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Self-fermentation: “As the fruit comes into contact with oxygen, it’s going to rot’

It Had to ferment earlier with a rather stuffy image, and the last time the technique has been used by more and more people to discover it once more. This is because it is a very simple and tasty is interesting, because there will be new flavors and textures emerge. Fermentatiedeskundige van Berckel will give you tips on how to best do it.

Fermenting for centuries, it was absolutely necessary in order to get through the winter. After the Second world War, when the refrigerator was introduced into the household did so, we stopped by for yourself to ferment. Food, we we know still have a lot of fermented foods.

“For example, in addition to the sauerkraut; and also yogurt, milk, cheese, bread, beer and wine are fermented,” says Van Berckel, the author of the book Tsukemono: high-speed groentefermentaties in Japan.

Self-fermenting in five steps

  • Chop or grate the vegetables into small strips
  • Add 2% of salt (2 grams per 100 grams of fruit)
  • Mix the salt with the vegetables
  • Put the salted vegetables in a jar
  • Leave it for a couple of weeks of rest

According to the technical definition of fermentation: the transformation of the products with the help of micro-organisms, ie bacteria, yeasts, and molds.

“Sauerkraut is one example of a vegetable which, with the help of bacteria, is fermented, the lactic acid bacteria, to be precise. Hence the sour taste,” says Van Berckel. “The cheese and the sauce are schimmelfermentaties, and a loaf of bread as well as alcoholic beverages gistfermentaties.”

To work with the enzyme

Enough of the theory side of things. How are you going to use to ferment? “It’s very simple to make. Take, for example, with a coal”, says Van Berckel out. “It grated, or cut thin. That’s what you are, then salt. 2 percent, 2 grams of salt per 100 grams of coal. This is the salt mix through the vegetables around it. You will notice that the water contained in the coal is.”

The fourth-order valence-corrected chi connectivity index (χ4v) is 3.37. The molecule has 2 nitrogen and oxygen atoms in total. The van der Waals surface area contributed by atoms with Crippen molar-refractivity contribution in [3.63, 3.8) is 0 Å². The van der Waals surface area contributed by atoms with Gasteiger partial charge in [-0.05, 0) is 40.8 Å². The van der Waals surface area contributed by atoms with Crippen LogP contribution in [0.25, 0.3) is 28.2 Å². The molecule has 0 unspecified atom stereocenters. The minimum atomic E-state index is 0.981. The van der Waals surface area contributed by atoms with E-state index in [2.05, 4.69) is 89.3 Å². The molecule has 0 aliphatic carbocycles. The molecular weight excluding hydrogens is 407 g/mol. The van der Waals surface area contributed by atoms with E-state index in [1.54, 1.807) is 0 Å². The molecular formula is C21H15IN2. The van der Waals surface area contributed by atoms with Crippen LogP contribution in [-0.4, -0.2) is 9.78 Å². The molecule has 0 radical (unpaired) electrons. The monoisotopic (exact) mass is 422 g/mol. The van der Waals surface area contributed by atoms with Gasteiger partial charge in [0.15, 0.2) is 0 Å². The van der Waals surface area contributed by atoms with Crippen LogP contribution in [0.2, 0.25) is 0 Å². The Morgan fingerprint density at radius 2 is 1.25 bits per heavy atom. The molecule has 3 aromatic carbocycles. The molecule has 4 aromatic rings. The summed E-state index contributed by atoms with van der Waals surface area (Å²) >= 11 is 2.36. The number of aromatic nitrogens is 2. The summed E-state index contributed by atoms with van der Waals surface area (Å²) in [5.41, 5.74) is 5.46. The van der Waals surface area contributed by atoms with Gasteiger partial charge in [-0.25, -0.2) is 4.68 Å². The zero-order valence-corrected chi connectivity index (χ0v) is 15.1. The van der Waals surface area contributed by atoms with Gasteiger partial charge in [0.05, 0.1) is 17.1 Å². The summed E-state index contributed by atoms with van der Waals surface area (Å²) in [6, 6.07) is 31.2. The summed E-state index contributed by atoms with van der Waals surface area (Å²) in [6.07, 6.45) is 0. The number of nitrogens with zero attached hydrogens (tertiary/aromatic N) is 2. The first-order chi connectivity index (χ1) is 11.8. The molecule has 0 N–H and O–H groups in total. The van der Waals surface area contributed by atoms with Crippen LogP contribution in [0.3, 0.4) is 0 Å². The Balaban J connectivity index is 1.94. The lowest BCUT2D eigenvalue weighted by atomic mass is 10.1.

“And then you put it all together in a glass or ceramic pot with a weight on the vegetables so that the vegetables are under, the salty fluid, and the brine is,” he said. That last part is important: when the fruit comes into contact with oxygen, it’s going to rot and failure, and the enzyme.

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The sauerkraut will let you to have four to six weeks at room temperature, to stand. “After that, you can eat it, but you can keep it. Preferably, in the refrigerator, the low temperature slows down the fermentation process.”

An easier and faster way of fermentation

A different way to ferment it is a so-called a-press, tsukémonoki. “This is the method that is used a lot in Japan,” says Van Berckel, who has just returned from Japan where he was on a journey along the fermentatiewerkplaatsen made at the time. “There will be tsukémono-pickles with every meal as a side dish, dinner, even for breakfast.”

“All hearty vegetables such as eggplant and red beets lend themselves well to fermenting.”
Peter van Berckel, fermentatiedeskundige

The a-edge press technique, put your veggies in a few hours or a day under a high pressure. “As a result, the fruit is surprisingly crunchy, and spicy. Do not acid. The sour taste comes from a longer ferment.”

For both techniques, the following applies: almost all of the vegetables you are fermenting. Red beets, rhubarb, and all sorts of cabbage, radishes, eggplant, and cucumber,” says Van Berckel. “It’s especially tough, vegetables are good for you. I use mostly vegetables that are in season.”

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